UK Prime Minster Boris Johnson identified his priorities for COP 26 as "coal, cars, cash and trees", recognising the importance of domestic and international commitments within these sectors in addressing climate change and assisting in the journey to net zero.

Trees, and in particular increased tree coverage, has been a priority of the Scottish Government over the past decade. In recent years approximately 80% of new tree planting in the UK has happened in Scotland. Through modernising legislation (the Forestry and Land Management (Scotland) Act 2018) and public spending commitments the forestry industry and tree planting have been placed at the centre of Scotland's efforts to address climate change and to promote the myriad of economic, social and health benefits that can result from a strong forestry sector and public access to woodlands for recreational purposes.

As part of its green investment project portfolio Glasgow City Region is looking for investment in the Clyde Climate Forest (CCF). This is not a single forest area but rather a portfolio of woodland creation and expansion projects proposed for the whole region that comprises eight largely urbanised local authorities extending to 1,290 square miles. If successful this will result in 9,000 hectares of new woodlands over a 10 year period, and all within the Glasgow City Region. This would equate to a further 3% of the region's area being planted with 18 million trees.

The timescales and increased tree coverage is broadly in line with the Scottish Government targets for the whole of Scotland, which anticipate increasing tree coverage from 18.8% to 21% by 2032. Current annual planting targets in Scotland are 12,000 hectares, and will rise to 18,000 hectares from 2024/25. However, the particular ambition of Glasgow City is reflected by the desire to achieve this level of planting within a largely urban setting and by focussing on achieving this coverage through a range of species and scales of woodland/forestry. The national targets also rely on a wide range of schemes but large-scale conifer planting is key to meeting these targets and such schemes will almost exclusively happen in rural settings. The CCF is much more reliant on planting smaller pockets of land and will therefore require significantly more planting schemes than most (if not all) other regions in Scotland.

The success of the CCF will be dependent not only on sufficient funding being raised from investors but also on persuading a sufficient number of public and private landowners to plant their land or make it available for others to do so. It has been identified that the CCF project has a value of £107m and investment has been requested. Private landowners with suitable lands are being encouraged to consider the planting potential and their attention is drawn to the availability of Government grants and (for qualifying projects), the woodland carbon units which can then be sold to, and reported by, commercial entities as part of their measures to offset carbon production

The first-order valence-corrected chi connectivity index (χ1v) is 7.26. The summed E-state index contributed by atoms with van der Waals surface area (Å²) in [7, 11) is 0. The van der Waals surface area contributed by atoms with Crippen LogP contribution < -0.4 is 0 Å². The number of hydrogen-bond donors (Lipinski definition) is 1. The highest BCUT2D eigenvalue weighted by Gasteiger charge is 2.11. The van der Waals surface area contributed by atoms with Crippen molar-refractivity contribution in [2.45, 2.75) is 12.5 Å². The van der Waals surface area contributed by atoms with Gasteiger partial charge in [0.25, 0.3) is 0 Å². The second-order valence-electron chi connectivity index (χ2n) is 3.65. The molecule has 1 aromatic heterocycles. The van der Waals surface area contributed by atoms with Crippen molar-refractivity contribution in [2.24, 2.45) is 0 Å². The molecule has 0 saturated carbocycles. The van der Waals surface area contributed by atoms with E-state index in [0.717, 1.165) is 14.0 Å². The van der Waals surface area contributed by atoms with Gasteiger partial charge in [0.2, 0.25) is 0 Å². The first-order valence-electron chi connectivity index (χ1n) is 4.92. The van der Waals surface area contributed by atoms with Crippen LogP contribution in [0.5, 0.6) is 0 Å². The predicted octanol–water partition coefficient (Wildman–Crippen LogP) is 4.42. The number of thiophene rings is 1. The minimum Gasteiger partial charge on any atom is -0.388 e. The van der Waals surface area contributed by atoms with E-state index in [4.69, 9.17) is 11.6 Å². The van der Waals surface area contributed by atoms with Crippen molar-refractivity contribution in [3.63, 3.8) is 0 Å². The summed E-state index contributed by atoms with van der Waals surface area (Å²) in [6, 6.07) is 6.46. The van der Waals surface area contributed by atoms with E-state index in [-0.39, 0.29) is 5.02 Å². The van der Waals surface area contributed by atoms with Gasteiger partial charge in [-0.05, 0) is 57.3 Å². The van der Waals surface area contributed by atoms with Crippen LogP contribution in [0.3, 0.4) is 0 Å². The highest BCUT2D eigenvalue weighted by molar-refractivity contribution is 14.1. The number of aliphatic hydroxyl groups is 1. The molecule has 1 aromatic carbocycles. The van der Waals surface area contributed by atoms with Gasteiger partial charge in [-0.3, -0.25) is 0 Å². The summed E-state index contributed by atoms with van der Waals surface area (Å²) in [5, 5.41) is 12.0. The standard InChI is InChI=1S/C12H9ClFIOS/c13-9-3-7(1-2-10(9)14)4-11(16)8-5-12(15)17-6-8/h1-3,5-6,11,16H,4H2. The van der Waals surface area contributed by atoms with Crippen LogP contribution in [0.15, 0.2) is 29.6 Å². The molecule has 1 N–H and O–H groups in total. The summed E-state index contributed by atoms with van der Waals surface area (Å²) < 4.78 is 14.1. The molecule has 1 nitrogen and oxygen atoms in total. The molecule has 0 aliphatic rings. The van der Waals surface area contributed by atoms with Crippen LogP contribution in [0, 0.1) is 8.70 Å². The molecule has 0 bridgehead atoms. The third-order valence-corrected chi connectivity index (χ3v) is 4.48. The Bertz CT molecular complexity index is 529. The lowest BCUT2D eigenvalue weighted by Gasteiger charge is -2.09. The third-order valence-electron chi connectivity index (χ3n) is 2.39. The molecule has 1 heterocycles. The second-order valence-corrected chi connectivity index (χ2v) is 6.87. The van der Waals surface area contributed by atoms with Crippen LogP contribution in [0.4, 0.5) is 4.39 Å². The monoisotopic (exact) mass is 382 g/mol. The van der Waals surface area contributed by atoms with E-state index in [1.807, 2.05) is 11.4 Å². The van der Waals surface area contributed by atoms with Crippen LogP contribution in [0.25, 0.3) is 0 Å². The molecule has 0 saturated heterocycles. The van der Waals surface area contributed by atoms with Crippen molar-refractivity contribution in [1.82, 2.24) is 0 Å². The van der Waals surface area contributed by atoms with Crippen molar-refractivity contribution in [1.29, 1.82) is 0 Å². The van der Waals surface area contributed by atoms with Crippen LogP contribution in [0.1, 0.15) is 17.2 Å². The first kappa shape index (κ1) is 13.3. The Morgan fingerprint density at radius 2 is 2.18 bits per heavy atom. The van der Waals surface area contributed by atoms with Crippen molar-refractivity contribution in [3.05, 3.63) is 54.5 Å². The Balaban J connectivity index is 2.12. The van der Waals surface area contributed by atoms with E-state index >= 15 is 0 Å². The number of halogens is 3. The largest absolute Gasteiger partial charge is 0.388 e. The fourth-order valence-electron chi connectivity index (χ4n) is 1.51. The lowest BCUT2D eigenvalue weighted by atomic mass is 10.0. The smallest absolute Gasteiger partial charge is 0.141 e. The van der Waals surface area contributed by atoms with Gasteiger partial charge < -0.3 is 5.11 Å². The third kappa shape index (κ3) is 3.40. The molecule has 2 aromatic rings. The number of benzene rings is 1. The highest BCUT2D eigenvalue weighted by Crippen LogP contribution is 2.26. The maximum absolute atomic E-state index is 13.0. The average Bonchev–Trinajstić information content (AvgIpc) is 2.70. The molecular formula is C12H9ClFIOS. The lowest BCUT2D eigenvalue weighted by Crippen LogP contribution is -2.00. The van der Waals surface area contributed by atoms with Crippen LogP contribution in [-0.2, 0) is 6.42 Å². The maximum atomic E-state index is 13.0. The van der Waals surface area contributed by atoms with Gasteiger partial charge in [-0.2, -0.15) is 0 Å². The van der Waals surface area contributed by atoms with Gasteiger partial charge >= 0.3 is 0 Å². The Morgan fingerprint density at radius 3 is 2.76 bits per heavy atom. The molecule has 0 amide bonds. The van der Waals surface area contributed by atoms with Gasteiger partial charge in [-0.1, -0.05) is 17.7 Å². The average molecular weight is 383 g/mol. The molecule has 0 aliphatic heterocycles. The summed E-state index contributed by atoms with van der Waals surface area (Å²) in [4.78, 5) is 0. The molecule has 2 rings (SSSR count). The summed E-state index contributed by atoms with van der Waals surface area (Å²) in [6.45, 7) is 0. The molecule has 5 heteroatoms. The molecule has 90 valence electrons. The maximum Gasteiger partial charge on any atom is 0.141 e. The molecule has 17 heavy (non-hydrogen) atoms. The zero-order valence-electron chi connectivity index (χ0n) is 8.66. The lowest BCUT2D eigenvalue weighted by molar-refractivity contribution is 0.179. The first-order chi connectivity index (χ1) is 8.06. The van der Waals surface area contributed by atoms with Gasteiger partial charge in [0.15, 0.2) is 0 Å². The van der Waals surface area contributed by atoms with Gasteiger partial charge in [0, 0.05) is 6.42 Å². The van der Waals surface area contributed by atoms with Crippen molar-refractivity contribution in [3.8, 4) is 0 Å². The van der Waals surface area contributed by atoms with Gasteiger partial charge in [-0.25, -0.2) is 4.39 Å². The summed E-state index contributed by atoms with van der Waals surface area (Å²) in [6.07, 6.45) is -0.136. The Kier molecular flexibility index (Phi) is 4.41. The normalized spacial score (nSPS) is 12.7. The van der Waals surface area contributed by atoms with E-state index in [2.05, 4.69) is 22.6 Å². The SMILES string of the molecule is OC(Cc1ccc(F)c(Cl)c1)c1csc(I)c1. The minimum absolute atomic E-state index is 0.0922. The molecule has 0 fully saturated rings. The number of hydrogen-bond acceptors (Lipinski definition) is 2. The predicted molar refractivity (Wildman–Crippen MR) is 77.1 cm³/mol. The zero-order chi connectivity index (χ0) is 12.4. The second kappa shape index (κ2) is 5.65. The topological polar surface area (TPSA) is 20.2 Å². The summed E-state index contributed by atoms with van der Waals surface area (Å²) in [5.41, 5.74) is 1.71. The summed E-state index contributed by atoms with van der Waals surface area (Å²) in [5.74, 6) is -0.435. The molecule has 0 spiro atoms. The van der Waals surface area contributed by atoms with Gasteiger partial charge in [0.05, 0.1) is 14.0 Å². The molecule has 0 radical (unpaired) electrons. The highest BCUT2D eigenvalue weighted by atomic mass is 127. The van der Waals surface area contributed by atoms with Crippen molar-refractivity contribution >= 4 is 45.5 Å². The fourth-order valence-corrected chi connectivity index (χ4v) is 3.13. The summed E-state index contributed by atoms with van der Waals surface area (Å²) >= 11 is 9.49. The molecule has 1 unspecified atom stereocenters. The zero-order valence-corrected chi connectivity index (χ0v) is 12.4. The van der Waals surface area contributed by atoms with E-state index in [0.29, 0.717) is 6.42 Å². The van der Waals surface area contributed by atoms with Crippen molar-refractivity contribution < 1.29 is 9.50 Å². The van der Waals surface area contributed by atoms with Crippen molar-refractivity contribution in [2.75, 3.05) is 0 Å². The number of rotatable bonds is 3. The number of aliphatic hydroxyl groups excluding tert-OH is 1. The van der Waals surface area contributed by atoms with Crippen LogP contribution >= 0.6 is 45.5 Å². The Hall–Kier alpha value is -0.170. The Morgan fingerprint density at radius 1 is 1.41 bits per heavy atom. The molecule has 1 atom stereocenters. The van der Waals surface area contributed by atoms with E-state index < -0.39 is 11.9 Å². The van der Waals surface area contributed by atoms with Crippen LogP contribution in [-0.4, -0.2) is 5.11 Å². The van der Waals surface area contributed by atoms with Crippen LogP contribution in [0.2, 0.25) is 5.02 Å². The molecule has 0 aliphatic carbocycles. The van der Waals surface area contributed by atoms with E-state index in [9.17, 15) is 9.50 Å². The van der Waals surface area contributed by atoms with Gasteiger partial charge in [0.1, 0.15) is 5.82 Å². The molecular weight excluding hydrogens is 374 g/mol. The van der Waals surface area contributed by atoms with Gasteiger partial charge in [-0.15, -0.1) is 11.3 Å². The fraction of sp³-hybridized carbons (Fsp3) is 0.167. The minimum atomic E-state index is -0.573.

The current forestry strategy places a significant importance on the benefits to health and society of increased tree planting and that is clearly a significant benefit of planting within urban settings, providing residents with greater access to green areas and opportunities to improve aesthetics and air quality. The right tree in the right place can also help communities and councils manage flood risk, and that is likely to be a key driver for some of the schemes.

It may take some more carrots and sticks to reach the tree target set. New tree planting could become more of a focus in planning permissions, even in smaller scale developments. Where space will allow, the Council may take advantage of the multiple landscape planting areas and recreation grounds currently on their Asset Register for new trees and may resort to their CPO powers where more land for planting is needed. And, maybe further down the line, those investing in tree planting now may reap the rewards if the valuation of urban properties is boosted by their green credentials on the outside as well as the inside.

The CCF is a bold and ambitious initiative which will hopefully benefit from the experience of the highly successful Scottish forestry sector and will be closely monitored by local authorities and stakeholders across the UK seeking inspiration and know how on how to role out similar initiatives elsewhere.


Graeme Leith